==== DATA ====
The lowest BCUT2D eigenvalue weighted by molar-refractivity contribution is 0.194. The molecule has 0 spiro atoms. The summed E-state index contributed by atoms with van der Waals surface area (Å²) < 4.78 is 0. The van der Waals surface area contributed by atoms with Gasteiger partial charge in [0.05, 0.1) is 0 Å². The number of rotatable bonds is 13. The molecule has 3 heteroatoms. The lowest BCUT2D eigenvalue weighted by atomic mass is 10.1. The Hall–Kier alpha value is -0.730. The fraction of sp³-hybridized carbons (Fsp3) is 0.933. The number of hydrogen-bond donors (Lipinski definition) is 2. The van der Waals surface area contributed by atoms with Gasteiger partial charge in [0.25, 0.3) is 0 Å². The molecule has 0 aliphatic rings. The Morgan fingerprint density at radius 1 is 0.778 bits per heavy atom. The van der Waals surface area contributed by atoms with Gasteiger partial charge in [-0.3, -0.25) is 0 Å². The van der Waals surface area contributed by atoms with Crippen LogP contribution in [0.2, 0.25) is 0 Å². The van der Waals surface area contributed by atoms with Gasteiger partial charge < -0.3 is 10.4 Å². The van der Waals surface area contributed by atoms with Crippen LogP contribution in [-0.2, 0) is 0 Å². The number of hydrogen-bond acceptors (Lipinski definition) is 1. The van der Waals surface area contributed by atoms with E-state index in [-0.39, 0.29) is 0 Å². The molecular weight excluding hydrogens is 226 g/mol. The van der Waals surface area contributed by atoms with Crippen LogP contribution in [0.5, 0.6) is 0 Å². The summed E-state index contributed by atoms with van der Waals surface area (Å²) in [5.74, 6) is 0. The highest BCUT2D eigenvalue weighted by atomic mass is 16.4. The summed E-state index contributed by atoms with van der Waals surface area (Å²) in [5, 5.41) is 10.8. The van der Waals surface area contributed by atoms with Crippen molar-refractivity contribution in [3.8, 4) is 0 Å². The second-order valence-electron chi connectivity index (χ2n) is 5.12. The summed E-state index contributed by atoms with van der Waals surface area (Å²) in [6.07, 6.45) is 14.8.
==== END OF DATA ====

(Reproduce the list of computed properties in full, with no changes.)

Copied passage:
The lowest BCUT2D eigenvalue weighted by molar-refractivity contribution is 0.194. The molecule has 0 spiro atoms. The summed E-state index contributed by atoms with van der Waals surface area (Å²) < 4.78 is 0. The van der Waals surface area contributed by atoms with Gasteiger partial charge in [0.05, 0.1) is 0 Å². The number of rotatable bonds is 13. The molecule has 3 heteroatoms. The lowest BCUT2D eigenvalue weighted by atomic mass is 10.1. The Hall–Kier alpha value is -0.730. The fraction of sp³-hybridized carbons (Fsp3) is 0.933. The number of hydrogen-bond donors (Lipinski definition) is 2. The van der Waals surface area contributed by atoms with Gasteiger partial charge in [0.25, 0.3) is 0 Å². The molecule has 0 aliphatic rings. The Morgan fingerprint density at radius 1 is 0.778 bits per heavy atom. The van der Waals surface area contributed by atoms with Gasteiger partial charge in [-0.3, -0.25) is 0 Å². The van der Waals surface area contributed by atoms with Crippen LogP contribution in [0.2, 0.25) is 0 Å². The van der Waals surface area contributed by atoms with Gasteiger partial charge < -0.3 is 10.4 Å². The van der Waals surface area contributed by atoms with Crippen LogP contribution in [-0.2, 0) is 0 Å². The number of hydrogen-bond acceptors (Lipinski definition) is 1. The van der Waals surface area contributed by atoms with E-state index in [-0.39, 0.29) is 0 Å². The molecular weight excluding hydrogens is 226 g/mol. The van der Waals surface area contributed by atoms with Crippen LogP contribution in [0.5, 0.6) is 0 Å². The summed E-state index contributed by atoms with van der Waals surface area (Å²) in [5.74, 6) is 0. The highest BCUT2D eigenvalue weighted by atomic mass is 16.4. The summed E-state index contributed by atoms with van der Waals surface area (Å²) in [5, 5.41) is 10.8. The van der Waals surface area contributed by atoms with Crippen molar-refractivity contribution in [3.8, 4) is 0 Å². The second-order valence-electron chi connectivity index (χ2n) is 5.12. The summed E-state index contributed by atoms with van der Waals surface area (Å²) in [6.07, 6.45) is 14.8.